distribution - introduction

distribution - introduction
Distribution (or "Place") is the fourth traditional element of the marketing mix. The other three
are Product, Price and Promotion.
The Nature of Distribution Channels
Most businesses use third parties or intermediaries to bring their products to market. They try
to forge a "distribution channel" which can be defined as
"all the organisations through which a product must pass between its point of production
and consumption"
Why does a business give the job of selling its products to intermediaries? After all, using
intermediaries means giving up some control over how products are sold and who they are sold
The answer lies in efficiency of distribution costs. Intermediaries are specialists in selling. They
have the contacts, experience and scale of operation which means that greater sales can be
achieved than if the producing business tried run a sales operation itself.
Functions of a Distribution Channel
The main function of a distribution channel is to provide a link between production and
consumption. Organisations that form any particular distribution channel perform many key
Gathering and distributing market research and intelligence important for marketing planning
Developing and spreading communications about offers
Finding and communicating with prospective buyers
Adjusting the offer to fit a buyer's needs, including grading, assembling
and packaging
Reaching agreement on price and other terms of the offer
Physical distribution Transporting and storing goods
Acquiring and using funds to cover the costs of the distribution channel
Risk taking
Assuming some commercial risks by operating the channel (e.g. holding
All of the above functions need to be undertaken in any market. The question is - who performs
them and how many levels there need to be in the distribution channel in order to make it cost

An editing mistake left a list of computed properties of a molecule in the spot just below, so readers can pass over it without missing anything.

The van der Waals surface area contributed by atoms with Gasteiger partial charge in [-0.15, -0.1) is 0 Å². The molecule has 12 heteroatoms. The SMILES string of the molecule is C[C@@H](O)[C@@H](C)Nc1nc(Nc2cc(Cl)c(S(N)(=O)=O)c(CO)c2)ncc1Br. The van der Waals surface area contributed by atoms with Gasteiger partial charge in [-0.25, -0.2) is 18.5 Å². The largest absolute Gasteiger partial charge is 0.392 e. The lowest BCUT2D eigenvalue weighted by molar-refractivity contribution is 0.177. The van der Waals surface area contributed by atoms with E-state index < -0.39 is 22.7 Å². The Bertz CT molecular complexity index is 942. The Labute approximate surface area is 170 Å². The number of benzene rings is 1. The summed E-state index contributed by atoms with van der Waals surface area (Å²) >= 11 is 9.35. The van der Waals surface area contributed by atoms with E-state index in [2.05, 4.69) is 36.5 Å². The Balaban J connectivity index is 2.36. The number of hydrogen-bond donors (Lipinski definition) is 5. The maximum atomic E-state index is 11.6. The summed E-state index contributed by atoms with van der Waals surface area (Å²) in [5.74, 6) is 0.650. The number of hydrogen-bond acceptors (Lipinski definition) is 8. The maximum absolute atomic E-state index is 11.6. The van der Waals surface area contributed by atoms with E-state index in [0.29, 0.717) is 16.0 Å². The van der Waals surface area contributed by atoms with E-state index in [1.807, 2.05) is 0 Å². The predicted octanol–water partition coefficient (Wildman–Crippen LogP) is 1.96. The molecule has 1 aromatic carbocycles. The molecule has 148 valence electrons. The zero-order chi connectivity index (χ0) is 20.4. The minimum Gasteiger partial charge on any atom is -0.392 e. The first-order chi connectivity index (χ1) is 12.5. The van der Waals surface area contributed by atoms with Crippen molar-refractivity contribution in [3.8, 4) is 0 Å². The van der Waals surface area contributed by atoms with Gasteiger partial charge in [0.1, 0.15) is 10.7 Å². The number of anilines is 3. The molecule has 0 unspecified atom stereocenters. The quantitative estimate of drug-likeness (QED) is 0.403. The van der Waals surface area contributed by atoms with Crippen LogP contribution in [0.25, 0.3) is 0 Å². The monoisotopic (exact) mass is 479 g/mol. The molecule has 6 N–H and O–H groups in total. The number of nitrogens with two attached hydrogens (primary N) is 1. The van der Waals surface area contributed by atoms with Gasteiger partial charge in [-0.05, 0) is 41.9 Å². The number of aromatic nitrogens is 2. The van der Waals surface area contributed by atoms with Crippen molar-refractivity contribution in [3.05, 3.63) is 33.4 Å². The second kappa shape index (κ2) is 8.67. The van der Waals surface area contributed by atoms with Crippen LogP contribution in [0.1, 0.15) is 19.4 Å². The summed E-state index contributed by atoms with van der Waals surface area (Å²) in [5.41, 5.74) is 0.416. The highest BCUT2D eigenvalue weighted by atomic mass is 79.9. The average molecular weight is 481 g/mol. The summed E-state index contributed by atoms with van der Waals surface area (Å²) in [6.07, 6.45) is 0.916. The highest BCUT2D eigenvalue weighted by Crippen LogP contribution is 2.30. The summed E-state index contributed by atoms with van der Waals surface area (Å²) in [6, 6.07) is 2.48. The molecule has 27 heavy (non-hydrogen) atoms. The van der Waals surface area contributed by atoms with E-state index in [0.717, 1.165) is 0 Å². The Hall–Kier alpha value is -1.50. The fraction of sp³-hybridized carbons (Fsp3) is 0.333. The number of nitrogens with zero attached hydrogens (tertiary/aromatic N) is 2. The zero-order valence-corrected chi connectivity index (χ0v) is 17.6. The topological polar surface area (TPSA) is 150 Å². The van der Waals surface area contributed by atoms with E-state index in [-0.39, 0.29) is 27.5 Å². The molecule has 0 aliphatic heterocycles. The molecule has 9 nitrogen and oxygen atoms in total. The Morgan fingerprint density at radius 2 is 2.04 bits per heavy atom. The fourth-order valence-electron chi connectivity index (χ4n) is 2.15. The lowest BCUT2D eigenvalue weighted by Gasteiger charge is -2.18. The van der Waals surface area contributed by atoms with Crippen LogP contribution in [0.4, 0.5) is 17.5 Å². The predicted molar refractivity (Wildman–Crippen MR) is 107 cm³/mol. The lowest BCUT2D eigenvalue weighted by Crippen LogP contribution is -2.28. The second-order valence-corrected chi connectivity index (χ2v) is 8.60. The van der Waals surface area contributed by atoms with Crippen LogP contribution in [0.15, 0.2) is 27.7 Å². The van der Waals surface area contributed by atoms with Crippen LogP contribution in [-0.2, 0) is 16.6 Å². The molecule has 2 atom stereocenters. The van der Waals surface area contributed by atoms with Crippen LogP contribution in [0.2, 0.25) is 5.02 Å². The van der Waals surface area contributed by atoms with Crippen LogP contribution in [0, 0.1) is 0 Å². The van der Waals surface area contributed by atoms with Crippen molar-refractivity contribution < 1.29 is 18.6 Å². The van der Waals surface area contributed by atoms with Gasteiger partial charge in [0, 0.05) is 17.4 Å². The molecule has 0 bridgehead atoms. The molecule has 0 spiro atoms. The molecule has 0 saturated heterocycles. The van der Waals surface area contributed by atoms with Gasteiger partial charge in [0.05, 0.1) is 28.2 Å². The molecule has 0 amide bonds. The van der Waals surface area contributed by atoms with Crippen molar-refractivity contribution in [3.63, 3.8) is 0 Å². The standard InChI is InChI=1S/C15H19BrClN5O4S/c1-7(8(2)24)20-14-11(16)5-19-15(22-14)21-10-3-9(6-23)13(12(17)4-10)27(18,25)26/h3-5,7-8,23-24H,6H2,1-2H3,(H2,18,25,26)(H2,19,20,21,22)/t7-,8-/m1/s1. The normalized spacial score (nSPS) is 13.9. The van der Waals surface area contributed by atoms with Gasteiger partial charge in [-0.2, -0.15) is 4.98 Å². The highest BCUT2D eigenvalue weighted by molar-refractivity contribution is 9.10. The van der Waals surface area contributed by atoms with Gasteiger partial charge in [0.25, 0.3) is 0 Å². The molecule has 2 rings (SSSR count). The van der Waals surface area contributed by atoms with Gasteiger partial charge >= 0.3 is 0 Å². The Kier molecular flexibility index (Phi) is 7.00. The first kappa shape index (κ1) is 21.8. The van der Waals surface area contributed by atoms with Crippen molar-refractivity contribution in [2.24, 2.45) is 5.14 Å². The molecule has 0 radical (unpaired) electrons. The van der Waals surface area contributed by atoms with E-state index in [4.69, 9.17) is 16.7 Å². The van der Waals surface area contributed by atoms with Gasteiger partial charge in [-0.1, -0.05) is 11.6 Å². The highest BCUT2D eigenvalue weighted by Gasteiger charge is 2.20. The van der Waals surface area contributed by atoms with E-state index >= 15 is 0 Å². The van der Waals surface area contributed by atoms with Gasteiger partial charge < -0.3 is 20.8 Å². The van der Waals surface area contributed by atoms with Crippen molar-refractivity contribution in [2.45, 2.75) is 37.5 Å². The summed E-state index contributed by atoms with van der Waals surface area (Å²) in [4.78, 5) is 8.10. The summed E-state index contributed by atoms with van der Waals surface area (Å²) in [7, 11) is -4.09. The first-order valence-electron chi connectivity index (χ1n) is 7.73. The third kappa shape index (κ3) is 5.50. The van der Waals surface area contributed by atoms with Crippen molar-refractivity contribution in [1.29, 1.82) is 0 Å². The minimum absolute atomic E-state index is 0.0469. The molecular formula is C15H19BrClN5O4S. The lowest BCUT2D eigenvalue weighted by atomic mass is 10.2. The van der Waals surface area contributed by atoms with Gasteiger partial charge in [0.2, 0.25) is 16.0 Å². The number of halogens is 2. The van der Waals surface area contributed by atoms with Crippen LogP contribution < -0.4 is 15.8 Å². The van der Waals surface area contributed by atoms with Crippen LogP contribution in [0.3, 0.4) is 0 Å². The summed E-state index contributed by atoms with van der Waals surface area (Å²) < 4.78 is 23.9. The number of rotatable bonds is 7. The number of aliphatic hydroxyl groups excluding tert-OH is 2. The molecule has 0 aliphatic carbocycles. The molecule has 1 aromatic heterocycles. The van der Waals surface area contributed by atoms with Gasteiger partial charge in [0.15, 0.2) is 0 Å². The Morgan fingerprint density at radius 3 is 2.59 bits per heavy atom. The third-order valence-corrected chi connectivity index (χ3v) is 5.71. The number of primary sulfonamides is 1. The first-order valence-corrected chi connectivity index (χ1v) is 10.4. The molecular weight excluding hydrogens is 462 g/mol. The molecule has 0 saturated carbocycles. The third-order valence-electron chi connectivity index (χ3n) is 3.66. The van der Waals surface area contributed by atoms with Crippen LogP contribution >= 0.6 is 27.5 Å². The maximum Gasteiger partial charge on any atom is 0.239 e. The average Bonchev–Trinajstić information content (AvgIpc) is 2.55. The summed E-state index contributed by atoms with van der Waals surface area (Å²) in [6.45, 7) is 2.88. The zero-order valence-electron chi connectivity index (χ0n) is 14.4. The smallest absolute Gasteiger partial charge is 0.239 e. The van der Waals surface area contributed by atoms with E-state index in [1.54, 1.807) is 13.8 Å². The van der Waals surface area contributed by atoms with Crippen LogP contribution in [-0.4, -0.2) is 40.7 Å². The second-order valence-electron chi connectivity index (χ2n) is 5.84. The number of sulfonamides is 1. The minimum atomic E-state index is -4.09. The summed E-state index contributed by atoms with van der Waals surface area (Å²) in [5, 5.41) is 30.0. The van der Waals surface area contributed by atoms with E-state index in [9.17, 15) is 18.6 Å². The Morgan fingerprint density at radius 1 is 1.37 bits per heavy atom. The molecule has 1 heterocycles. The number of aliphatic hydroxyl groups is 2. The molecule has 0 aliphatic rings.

Numbers of Distribution Channel Levels
Each layer of marketing intermediaries that performs some work in bringing the product to its
final buyer is a "channel level". The figure below shows some examples of channel levels for
consumer marketing channels:
In the figure above, Channel 1 is called a "direct-marketing" channel, since it has no
intermediary levels. In this case the manufacturer sells directly to customers. An example of a
direct marketing channel would be a factory outlet store. Many holiday companies also market
direct to consumers, bypassing a traditional retail intermediary - the travel agent.
The remaining channels are "indirect-marketing channels".
Channel 2 contains one intermediary. In consumer markets, this is typically a retailer. The
consumer electrical goods market in the UK is typical of this arrangement whereby producers
such as Sony, Panasonic, Canon etc. sell their goods directly to large retailers such as Comet,
Dixons and Currys which then sell the goods to the final consumers.
Channel 3 contains two intermediary levels - a wholesaler and a retailer. A wholesaler typically
buys and stores large quantities of several producers goods and then breaks into the bulk
deliveries to supply retailers with smaller quantities. For small retailers with limited order
quantities, the use of wholesalers makes economic sense. This arrangement tends to work best
where the retail channel is fragmented - i.e. not dominated by a small number of large,
powerful retailers who have an incentive to cut out the wholesaler. A good example of this
channel arrangement in the UK is the distribution of drugs